The cause of a fall is often multi-factorial, involving both environmental hazards and an underlying medical condition. Strength, balance and gait, decline in vision, mental health problems and deficiencies in the diet are all contributory risk factors. Although prescription medicines are seldom the cause of falls, they may also be a major risk factor.
Falls affect over a third of people over 65 years old and 40% of people over 80.

Incorporating small changes into everyday routine can be beneficial in preventing an accident at home.
In addition to removing hazards that could cause a trip, engaging in regular physical activity, to develop and maintain strength and balance, is also particularly important as we get older. Exercises designed to improve muscle strength

Risk factors for falls

Research has indicated a wide range of multiple risk factors for falls.

These include:

  • Physical ability and lack of mobility, balance and gait disorders
  • Nutritional status - vitamin D and calcium deficiency
  • Medication - analgesics, antidepressants etc.
  • Environmental hazards
  • A history of previous falls.

Hip fractures

Fractures, particularly hip fractures are one of the most debilitating results of an accidental fall. Ninety per cent of hip fractures occur among those aged 50 and over.
Hip fracture is a major cause of morbidity and mortality. It can result in medical complications, infections, blood clot in the leg and failure to regain mobility.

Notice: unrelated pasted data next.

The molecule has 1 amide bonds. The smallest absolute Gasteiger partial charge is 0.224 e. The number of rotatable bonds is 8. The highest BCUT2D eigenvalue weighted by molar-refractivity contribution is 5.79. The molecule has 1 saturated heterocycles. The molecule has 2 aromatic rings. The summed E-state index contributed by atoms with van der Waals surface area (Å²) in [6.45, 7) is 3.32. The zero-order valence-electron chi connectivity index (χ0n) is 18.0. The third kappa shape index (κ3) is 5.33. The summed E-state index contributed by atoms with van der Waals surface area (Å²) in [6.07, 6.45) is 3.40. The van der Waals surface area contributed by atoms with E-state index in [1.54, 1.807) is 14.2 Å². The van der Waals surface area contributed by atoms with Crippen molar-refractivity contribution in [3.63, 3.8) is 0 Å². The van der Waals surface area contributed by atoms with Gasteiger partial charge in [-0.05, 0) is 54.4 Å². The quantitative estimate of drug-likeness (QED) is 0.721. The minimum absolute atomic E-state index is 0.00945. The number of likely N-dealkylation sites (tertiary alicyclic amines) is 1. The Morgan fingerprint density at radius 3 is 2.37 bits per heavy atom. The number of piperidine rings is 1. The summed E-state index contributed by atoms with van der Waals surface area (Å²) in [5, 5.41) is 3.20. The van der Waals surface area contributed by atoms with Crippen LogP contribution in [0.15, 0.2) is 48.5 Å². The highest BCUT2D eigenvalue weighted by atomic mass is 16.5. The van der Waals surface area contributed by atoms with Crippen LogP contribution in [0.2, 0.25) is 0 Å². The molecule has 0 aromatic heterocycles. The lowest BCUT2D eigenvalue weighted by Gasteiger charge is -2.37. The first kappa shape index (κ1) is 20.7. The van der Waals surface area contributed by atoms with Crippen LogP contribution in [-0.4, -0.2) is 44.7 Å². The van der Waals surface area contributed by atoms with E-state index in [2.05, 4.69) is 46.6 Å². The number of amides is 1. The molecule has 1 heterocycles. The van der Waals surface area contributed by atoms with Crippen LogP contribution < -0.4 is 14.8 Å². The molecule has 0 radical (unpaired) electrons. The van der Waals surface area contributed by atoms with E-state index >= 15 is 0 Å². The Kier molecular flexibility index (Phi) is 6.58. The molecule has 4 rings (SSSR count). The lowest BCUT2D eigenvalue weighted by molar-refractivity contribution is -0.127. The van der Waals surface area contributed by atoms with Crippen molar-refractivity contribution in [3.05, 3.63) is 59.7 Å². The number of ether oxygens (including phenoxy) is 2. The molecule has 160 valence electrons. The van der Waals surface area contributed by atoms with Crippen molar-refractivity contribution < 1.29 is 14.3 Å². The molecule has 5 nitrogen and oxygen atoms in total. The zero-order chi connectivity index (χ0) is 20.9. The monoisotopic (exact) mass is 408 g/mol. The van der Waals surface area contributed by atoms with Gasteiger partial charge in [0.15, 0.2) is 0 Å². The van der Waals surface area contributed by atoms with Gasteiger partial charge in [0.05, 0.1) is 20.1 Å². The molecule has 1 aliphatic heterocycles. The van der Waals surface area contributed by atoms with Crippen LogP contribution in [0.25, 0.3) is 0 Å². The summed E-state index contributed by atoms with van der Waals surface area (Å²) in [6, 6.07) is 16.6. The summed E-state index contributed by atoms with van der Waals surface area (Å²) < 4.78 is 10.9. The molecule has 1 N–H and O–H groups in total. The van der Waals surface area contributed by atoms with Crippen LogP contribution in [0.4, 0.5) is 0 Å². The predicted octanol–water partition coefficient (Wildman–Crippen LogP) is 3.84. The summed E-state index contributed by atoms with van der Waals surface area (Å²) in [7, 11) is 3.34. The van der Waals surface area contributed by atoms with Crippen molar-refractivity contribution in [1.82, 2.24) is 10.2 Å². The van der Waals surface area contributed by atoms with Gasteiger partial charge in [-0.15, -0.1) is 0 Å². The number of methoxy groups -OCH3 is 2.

The increased popularity of hip protectors has been very useful in preventing the severity of a falls-related injury.


  • Avoid leaving items on the stairs - they can become a tripping hazard
  • Ensure stairs are carefully maintained - damaged or worn carpet should be repaired or removed
  • Try to avoid repetitive carpet patterns that may produce a false perception for those with poor eyesight
  • Landings, stairs and hallways should be well lit with two-way light switches
  • Make sure banisters are sturdy. The fitting of two easy-grip handrails gives more stability

Older people need to be made aware of:

  • The importance of using the right equipment to carry out the task in hand
  • Loss of balance through sudden movements, e.g. getting out of bed or a chair too quickly
  • The danger of slipping and tripping created by worn rugs, slippery floors or paths, uneven surfaces, trailing flexes, and items left lying around
  • Loose or badly worn footwear. Well-fitting shoes can help with balance and stability
  • Grab rails and places to sit down in the bathroom and kitchen could be an advantage if dizzy spells occur
  • Spills on the floor should be cleaned up immediately to prevent slipping on them.

What to do if you have a fall:

  • Don't panic - you will probably feel a little shocked and shaken but try and stay calm
  • If unhurt look for something to hold onto and something soft to put under the knees
  • Hold onto a firm object for support and out the soft object under the knees; place one foot flat on the floor with the knee bent in front of the body
  • Lean forward putting weight on hands and foot until it is possible to place other foot beside the one on the floor
  • Sit down and rest for a short time.